Myanmar, once an isolated pariah state, is now Southeast Asia’s fastest growing market. The country is drawing the interest of investors from around the world with its new democratically-elected government, led by Aung San Suu Kyi, and a rapidly liberalizing economy. As the country undergoes significant political and economic reform, multinationals should take note of three important trends that will determine the level of opportunity in Myanmar going forward:
- Gradual regulatory changes will improve the business environment: The previous government, under President Thein Sein, set a solid economic reform plan in motion, which the new government is expected to maintain. Three upcoming laws will be especially significant: the Myanmar Investment Law, the modified Companies Act, and the new Arbitration Law. These laws will streamline procedures for investment, ease restrictions, and protect investors. However, the pace of improvement will vary by sector. The business environment in the infrastructure, transport, telecommunications, manufacturing, and construction sectors is expected to improve faster than many of the ‘sensitive’ sectors like agriculture or natural resources.
- Asian investment will continue to dwarf western investment: Recently, foreign investment into Myanmar has been increasing at an exponential rate. Total FDI into the country is estimated to have reached US$ 9.5 billion in 2015-16, up 19% from the US$ 8 billion in 2014-15. However, despite increased attention and the change in government, western investment into Myanmar will continue to lag behind regional investment in the short-term (see chart below), as western multinationals are likely to be more cautious. Additionally, while Chinese investment will continue to play a significant role in Myanmar’s FDI, stronger integration between the ASEAN countries will further increase regional investment into the country. With this in mind, multinationals should expect to face stiff competition from regional companies in most sectors.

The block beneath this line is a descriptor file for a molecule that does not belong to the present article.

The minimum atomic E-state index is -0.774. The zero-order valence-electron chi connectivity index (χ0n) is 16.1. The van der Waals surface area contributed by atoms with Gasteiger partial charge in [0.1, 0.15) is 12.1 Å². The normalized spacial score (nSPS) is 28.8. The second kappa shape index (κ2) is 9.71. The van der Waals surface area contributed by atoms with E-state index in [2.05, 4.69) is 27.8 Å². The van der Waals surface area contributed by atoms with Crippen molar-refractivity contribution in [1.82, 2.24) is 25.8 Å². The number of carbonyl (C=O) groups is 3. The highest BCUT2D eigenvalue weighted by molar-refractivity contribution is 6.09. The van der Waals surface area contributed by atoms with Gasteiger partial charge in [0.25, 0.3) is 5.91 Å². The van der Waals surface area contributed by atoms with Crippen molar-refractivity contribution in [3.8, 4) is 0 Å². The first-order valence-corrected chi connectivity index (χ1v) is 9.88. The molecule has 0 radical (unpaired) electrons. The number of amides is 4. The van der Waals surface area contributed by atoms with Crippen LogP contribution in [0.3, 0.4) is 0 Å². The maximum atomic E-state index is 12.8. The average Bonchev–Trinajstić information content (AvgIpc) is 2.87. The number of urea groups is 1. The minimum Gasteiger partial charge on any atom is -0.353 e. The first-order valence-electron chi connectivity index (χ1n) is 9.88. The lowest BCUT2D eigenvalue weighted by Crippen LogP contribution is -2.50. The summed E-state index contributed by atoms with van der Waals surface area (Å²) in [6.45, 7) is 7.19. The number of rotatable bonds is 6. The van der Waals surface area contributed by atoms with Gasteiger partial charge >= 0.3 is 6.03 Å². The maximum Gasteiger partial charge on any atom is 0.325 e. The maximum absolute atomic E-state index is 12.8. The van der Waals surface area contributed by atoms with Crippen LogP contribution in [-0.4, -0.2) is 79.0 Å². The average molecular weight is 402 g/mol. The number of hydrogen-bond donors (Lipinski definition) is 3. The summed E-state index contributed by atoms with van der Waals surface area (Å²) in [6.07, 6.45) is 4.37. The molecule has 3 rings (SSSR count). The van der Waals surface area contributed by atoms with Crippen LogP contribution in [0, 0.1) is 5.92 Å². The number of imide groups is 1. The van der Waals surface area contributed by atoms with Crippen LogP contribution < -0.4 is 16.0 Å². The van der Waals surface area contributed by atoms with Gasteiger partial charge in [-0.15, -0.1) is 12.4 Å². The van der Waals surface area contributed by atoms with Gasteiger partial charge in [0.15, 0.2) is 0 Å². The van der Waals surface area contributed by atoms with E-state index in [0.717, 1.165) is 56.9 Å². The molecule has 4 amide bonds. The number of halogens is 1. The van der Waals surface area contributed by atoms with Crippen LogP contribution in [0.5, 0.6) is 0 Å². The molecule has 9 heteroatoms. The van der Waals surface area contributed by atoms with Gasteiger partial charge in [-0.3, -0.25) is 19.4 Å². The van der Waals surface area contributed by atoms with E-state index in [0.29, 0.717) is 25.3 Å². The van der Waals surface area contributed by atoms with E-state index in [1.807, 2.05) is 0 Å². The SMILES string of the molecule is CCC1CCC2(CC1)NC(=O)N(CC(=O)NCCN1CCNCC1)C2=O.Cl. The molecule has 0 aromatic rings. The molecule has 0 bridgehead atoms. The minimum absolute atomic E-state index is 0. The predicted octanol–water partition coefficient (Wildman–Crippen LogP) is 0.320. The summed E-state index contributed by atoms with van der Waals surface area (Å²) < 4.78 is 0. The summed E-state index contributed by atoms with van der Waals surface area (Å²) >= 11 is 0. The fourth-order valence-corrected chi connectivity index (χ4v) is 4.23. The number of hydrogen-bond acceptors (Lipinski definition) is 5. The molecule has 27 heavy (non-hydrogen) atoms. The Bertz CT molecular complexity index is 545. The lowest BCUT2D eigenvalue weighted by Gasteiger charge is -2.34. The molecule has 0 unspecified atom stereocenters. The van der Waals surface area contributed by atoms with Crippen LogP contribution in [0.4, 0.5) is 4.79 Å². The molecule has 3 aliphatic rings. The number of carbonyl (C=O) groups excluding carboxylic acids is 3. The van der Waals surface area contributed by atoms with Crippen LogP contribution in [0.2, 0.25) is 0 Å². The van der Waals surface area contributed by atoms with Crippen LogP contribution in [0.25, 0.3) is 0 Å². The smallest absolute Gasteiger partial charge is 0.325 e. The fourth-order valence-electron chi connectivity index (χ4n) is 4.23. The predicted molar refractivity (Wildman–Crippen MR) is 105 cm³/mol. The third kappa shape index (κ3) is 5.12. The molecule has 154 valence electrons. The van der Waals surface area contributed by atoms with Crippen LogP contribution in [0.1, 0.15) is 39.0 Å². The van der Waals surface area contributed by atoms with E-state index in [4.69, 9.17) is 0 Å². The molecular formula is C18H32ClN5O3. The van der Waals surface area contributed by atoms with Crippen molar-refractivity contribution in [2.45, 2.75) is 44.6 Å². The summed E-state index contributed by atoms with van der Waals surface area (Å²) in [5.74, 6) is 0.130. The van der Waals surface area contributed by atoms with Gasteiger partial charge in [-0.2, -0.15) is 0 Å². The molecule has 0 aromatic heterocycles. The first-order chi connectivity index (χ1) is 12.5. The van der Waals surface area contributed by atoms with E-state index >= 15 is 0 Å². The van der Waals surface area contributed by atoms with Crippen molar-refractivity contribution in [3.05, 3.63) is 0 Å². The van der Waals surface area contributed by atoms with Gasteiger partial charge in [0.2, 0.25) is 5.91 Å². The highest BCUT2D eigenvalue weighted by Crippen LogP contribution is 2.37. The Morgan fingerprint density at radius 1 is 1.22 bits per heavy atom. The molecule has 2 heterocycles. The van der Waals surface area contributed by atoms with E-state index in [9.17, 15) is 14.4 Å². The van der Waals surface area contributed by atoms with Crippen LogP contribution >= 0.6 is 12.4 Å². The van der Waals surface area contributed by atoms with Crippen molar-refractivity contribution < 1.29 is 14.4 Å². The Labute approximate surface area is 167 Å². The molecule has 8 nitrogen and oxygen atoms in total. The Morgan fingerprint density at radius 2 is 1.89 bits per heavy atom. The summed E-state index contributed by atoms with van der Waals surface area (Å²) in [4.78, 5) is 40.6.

- The cost of doing business in Myanmar will remain relatively high: The overall cost of doing business in Myanmar, which includes logistics and corruption, will remain high for the foreseeable future. Logistics costs will stay high as basic infrastructure is lacking, while corruption, which is endemic and largely institutionalized in Myanmar, will remain one of the most serious barriers to investment (see chart, below). Investors should set realistic timelines for progress, as the country is now in a period of transition and suffering from teething pains, with the relatively inexperienced authorities keeping the cost of doing business high. Multinationals should take into consideration the high cost of investment as they evaluate Myanmar’s market potential.
While the overall outlook for Myanmar is positive, the country is still in the early stages of its development. Multinationals should keep this in mind and use the above three trends to evaluate medium- to long-term market potential as the country gradually becomes an integral part of a well-balanced ASEAN portfolio.